AS/COA Online: What did voters express concern about in electoral polling and how may that have shaped results?

Sonneland: Voters were concerned about issues like crime, security, and immigration and, in the regions most affected by those—Tarapacá in the north, Araucanía in the south—Kast won. But also, some of the concerns about immigration, for example, were more transient. They peaked in line with Kast’s rise, when news about immigration was high, but then interest fell almost just as rapidly.

What also caught my eye, however, was the economy. Chileans, based on what they told pollsters, didn’t feel economic anxiety the way some voters felt anxious about immigration. Most Chileans felt their own economic situation was so-so, but they were hopeful about their economic future: they expect their economy to grow in the next year by a factor of about 3 to 1. This positive sentiment about economic growth will be one of the most important metrics for Boric to keep an eye on during his term.

Also interesting to me was to look at demographics. Boric had a big margin with women, and then he ran about evenly with Kast with men—so Kast had no net advantage with gender. And with age too, we saw the same thing: Boric had a huge margin with young voters, but Kast only had small ones with older ones.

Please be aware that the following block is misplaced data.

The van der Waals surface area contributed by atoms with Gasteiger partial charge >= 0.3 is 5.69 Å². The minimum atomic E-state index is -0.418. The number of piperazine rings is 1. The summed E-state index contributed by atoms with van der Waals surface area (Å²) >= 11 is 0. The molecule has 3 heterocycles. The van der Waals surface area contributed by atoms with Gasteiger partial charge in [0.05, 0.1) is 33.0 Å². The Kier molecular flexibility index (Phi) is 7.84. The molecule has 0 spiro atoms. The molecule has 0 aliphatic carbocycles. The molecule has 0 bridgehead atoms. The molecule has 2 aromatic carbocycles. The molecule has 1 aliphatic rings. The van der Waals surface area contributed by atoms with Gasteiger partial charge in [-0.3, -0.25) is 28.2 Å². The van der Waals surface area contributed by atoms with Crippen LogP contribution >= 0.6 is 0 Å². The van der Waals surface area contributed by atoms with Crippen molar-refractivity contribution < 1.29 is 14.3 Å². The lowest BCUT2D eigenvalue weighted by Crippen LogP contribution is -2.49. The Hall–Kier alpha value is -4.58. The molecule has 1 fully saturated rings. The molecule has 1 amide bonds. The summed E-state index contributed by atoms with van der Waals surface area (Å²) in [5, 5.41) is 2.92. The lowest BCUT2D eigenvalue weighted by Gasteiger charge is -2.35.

Pensions are a concern and debate about a fourth withdrawal from pension funds really dominated the first round and also affected Sichel, which led Kast to take over for him as the candidate from the right. Because that measure died in Congress just before the second-round vote, that issue fell off from the table.

Some did see Boric as speaking to some of the fundamental issues at stake and a breaking from business as usual. It seems that a lot of voters don’t want to keep going with what the status quo is.

AS/COA Online: Boric announced structural changes, done with “responsibility and gradually.” But what are the chances for change? What kind of opposition will he face in congress?

Sonneland: Either Boric or Kast was going to face a complicated scenario where nobody has the majority in the legislature, so Boric will spend most of his time negotiating with Congress. But he’s shown himself, both in Congress and as a candidate, to be adaptive and change tack when necessary. But the other huge thing that will play to his advantage will be that he gets to oversee the voting on and, if passed, implementation of the new Constitution currently being drafted by the Constituent Assembly. They’re due to finish up debating and writing it by the middle of 2022, so just a few months after he gets into office in March, and that could have some profound effects on Chilean society and the economy.

One thing that is really worth highlighting is that this election was a testament to the strength of Chilean democracy. In particular, on Sunday, Kast was quick to recognize the results; he called Boric early in the evening to recognize his win and offer his support. He was gracious in his concession speech and clear to his supporters that Boric had won. That, along with the concession in the Honduran presidential race in November are two encouraging indicators for the strength of democracy in Latin America in 2021.

This interview has been edited for length and clarity.